The Golden Slipper Stakes is the world’s richest race for two-year-old horses and it takes place as the climax to Australia’s single richest day of racing all year. The 1,200-metre event occurs in March at the picturesque Rosehill Gardens Racecourse, allowing Sydney to break the monopoly that Melbourne has on all the other most significant national races. It’s a Group 1 Thoroughbred race that is managed by the Australian Turf Club and offers a total prize of $3.5 million. Other Group 1 events that take place on Golden Slipper Day include the Ranvet Stakes, The Galaxy, the George Ryder Stakes and the Rosehill Guineas.
The barrier draw to allocate starting positions for the Golden Slipper field takes place on the Tuesday before the race itself and is one of the most closely watched events in Australian horse racing. Everybody who is looking for a Golden Slipper tip has their eyes firmly fixed on the draw, including our professional analysts who will be doing everything in their power to give you the best possible Golden Slipper tips. Of course, there are plenty of people who like to say that a barrier draw has no impact on a race, but the history of the Golden Slipper does not support that line of argument. How can it be explained, for instance, that ever since the inaugural race in 1957 the Golden Slipper result has never seen a horse from Barrier 13 take first place? Is 13 simply an unlucky number? If you’re curious to know, the luckiest barrier has been Number 1, producing nine horses that went on to cross the finish line first.
Having said all of that, it can be a mistake to place too much emphasis on the starting positions that are taken up by members of the Golden Slipper field. Case in point is the 1993 Golden Slipper result. Most people discounted the chances of Bint Marscay when she drew the extreme outside barrier, a starting position that had never led to Golden Slipper victory. Not only did the legendary filly charge through the field in one of the best runs in Australian racing history, crossing the line more than two lengths in the lead, she also broke the race record. In fact, she was only 8/100ths of a second away from breaking the course record. So you can’t only look at the barrier draw when searching for Golden Slipper tips, though the fact that no horse has ever equalled Bint Marscay’s achievement of an outside barrier win suggests that it’s a good place to start. The Golden Slipper field is relatively young compared to other high profile races and as a result the horses don’t have the same level of experience. This can make for a particularly thrilling race, though it also means that it’s often quite difficult to successfully pick the Golden Slipper result. Without exception, this will be the biggest race that any of the horses have ever taken part in and there’s no way to know with certainty if they have what it takes to win. It makes the Golden Slipper tips that are offered by our professional analysts even more valuable than they are for Australia’s other great races. Our analysts spend most of their lives studying every horse, jockey and trainer that might find some joy in the next Golden Slipper result, with the single goal of helping you share in that joy.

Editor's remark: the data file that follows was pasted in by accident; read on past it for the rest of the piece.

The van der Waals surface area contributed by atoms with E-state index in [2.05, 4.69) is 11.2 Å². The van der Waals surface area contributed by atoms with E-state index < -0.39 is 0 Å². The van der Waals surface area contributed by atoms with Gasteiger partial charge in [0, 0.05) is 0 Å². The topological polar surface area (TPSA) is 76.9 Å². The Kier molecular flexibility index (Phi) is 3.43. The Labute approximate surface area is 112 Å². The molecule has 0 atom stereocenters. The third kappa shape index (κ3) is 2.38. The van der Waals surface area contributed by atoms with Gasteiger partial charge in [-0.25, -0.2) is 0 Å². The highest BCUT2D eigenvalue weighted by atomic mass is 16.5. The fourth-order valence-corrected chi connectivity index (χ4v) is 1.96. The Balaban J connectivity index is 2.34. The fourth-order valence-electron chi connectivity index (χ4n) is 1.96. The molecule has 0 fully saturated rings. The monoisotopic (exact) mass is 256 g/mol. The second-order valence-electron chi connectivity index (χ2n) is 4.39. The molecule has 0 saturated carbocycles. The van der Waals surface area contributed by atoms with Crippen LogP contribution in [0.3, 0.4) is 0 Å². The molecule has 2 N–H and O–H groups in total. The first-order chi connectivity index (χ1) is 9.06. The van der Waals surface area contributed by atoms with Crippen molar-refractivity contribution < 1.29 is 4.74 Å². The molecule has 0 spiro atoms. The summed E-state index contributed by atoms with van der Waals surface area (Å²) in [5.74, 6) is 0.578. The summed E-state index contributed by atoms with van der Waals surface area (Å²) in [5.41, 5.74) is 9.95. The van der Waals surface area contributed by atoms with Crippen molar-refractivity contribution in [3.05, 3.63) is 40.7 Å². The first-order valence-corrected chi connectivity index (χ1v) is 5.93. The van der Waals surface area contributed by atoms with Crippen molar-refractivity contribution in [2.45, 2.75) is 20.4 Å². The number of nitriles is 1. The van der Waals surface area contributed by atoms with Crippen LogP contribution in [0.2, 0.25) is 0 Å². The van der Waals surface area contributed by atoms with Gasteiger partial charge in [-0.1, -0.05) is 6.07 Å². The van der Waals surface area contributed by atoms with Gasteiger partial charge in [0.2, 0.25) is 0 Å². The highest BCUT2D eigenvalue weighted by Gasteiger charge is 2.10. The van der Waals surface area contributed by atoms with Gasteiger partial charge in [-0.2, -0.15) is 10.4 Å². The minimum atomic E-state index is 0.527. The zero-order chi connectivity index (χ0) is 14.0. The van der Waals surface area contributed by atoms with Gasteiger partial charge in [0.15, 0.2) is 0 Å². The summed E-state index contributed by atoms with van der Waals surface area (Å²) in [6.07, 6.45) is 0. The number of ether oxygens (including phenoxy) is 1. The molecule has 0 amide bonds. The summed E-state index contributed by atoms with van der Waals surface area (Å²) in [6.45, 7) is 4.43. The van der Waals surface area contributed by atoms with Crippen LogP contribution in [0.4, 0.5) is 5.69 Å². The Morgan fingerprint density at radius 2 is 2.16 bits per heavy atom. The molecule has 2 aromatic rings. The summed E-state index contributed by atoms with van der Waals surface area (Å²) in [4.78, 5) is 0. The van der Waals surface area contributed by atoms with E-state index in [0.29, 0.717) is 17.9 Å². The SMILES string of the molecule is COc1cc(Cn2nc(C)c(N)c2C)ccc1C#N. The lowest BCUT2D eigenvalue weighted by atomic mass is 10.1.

Golden Slipper Field and Odds
There’s a special moment that only a few of Australia’s many horse owners get to experience. Your two-year-old horse is performing very well and with each new win your hopes raise a little higher that it might be good enough for the ultimate honour in that age bracket: joining the Golden Slipper field. There are two ways it can happen. The first is to win one of the qualifying races that give automatic entry to the Golden Slipper, such as the Silver Slipper Stakes, Todman Stakes, Sweet Embrace Stakes, Skyline Stakes, Reisling Stakes, Magic Night Stakes and Pago Pago Stakes. The rest of the field is determined based on which horses have won the most prize money so far in their careers.
The extremely high caliber of horses can make the Golden Slipper result a very close affair. It has seen a number of photo finishes, the first one back in 1966. The brilliant run of Academy Star made the race seem like a foregone conclusion, but then at the last moment Storm Queen came charging from nowhere to snatch the win by a head. The trifecta was completed by Very Merry, less than three quarters of a length behind the winner. If you’ve ever dealt with the anxious frustration of waiting for the result of a photo finish to flash on the screen, unsure if the ticket you’re desperately clutching is worthless or not, spare a thought for what it must have been like while waiting for the black-and-white film to be developed.
The Golden Slipper odds can be quite a challenge for bookmakers and punters alike, as the two-year-olds that are lining up for the Golden Slipper field have obviously been in less races than the horses over three years that compete for the Melbourne Cup and over major races. That means it can be a lot harder to predict their performance, which was shown in the 2017 Golden Slipper result when all three of the horses that completed the trifecta had final odds of exactly $8.
However, it’s not impossible to put together valuable Golden Slipper tips and our professional analysts are especially skilled at it. They spend a lot of time studying all the young horses coming through the ranks, not to mention the trainers and jockeys that are crucial to their success, and they are going out of their way to give you the best chance of picking the winner. Meanwhile, once you’ve decided which horse to put your money on, you want to make sure you get the best possible price and our Golden Slippers odds comparison tool can do that for you.